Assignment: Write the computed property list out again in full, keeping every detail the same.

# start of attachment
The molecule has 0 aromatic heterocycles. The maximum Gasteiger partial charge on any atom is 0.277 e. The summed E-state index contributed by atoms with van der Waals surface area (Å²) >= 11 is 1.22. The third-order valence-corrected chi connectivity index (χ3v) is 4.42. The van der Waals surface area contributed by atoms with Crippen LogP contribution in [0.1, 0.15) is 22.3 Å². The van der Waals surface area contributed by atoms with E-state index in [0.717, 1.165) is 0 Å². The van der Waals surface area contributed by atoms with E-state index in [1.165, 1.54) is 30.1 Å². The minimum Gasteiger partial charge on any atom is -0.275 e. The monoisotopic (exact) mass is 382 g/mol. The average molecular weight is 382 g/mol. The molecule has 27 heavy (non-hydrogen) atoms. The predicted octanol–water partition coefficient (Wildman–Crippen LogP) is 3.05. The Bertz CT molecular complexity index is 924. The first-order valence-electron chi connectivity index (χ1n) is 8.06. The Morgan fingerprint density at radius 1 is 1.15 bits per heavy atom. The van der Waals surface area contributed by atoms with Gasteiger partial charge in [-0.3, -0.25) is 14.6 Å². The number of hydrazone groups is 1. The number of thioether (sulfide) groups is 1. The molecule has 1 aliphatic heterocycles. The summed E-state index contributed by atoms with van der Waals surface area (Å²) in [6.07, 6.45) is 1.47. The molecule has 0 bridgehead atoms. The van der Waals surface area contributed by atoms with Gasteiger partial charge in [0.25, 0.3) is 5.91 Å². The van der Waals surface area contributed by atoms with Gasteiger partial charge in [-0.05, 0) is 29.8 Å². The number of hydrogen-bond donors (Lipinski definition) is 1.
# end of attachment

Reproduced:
The molecule has 0 aromatic heterocycles. The maximum Gasteiger partial charge on any atom is 0.277 e. The summed E-state index contributed by atoms with van der Waals surface area (Å²) >= 11 is 1.22. The third-order valence-corrected chi connectivity index (χ3v) is 4.42. The van der Waals surface area contributed by atoms with Crippen LogP contribution in [0.1, 0.15) is 22.3 Å². The van der Waals surface area contributed by atoms with E-state index in [0.717, 1.165) is 0 Å². The van der Waals surface area contributed by atoms with E-state index in [1.165, 1.54) is 30.1 Å². The minimum Gasteiger partial charge on any atom is -0.275 e. The monoisotopic (exact) mass is 382 g/mol. The average molecular weight is 382 g/mol. The molecule has 27 heavy (non-hydrogen) atoms. The predicted octanol–water partition coefficient (Wildman–Crippen LogP) is 3.05. The Bertz CT molecular complexity index is 924. The first-order valence-electron chi connectivity index (χ1n) is 8.06. The Morgan fingerprint density at radius 1 is 1.15 bits per heavy atom. The van der Waals surface area contributed by atoms with Gasteiger partial charge in [-0.3, -0.25) is 14.6 Å². The number of hydrazone groups is 1. The number of thioether (sulfide) groups is 1. The molecule has 1 aliphatic heterocycles. The summed E-state index contributed by atoms with van der Waals surface area (Å²) in [6.07, 6.45) is 1.47. The molecule has 0 bridgehead atoms. The van der Waals surface area contributed by atoms with Gasteiger partial charge in [0.25, 0.3) is 5.91 Å². The van der Waals surface area contributed by atoms with Gasteiger partial charge in [-0.05, 0) is 29.8 Å². The number of hydrogen-bond donors (Lipinski definition) is 1.